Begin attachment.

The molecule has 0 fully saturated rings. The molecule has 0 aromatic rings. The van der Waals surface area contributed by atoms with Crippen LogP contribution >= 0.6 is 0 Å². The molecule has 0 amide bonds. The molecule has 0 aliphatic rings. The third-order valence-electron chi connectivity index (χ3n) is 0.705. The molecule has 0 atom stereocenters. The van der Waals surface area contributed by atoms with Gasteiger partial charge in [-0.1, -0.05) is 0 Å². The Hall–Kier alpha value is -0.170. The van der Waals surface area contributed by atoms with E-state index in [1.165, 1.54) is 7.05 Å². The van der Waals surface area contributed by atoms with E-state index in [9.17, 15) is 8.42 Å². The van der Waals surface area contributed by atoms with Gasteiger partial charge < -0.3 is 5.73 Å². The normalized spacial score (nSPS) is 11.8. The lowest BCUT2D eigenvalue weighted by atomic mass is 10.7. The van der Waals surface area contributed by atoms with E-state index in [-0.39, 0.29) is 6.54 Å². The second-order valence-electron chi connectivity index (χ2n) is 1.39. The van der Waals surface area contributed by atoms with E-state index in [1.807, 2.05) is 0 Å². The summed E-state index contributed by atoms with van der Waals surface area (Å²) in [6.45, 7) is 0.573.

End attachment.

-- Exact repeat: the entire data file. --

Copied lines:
The molecule has 0 fully saturated rings. The molecule has 0 aromatic rings. The van der Waals surface area contributed by atoms with Crippen LogP contribution >= 0.6 is 0 Å². The molecule has 0 amide bonds. The molecule has 0 aliphatic rings. The third-order valence-electron chi connectivity index (χ3n) is 0.705. The molecule has 0 atom stereocenters. The van der Waals surface area contributed by atoms with Gasteiger partial charge in [-0.1, -0.05) is 0 Å². The Hall–Kier alpha value is -0.170. The van der Waals surface area contributed by atoms with E-state index in [1.165, 1.54) is 7.05 Å². The van der Waals surface area contributed by atoms with E-state index in [9.17, 15) is 8.42 Å². The van der Waals surface area contributed by atoms with Gasteiger partial charge < -0.3 is 5.73 Å². The normalized spacial score (nSPS) is 11.8. The lowest BCUT2D eigenvalue weighted by atomic mass is 10.7. The van der Waals surface area contributed by atoms with E-state index in [-0.39, 0.29) is 6.54 Å². The second-order valence-electron chi connectivity index (χ2n) is 1.39. The van der Waals surface area contributed by atoms with E-state index in [1.807, 2.05) is 0 Å². The summed E-state index contributed by atoms with van der Waals surface area (Å²) in [6.45, 7) is 0.573.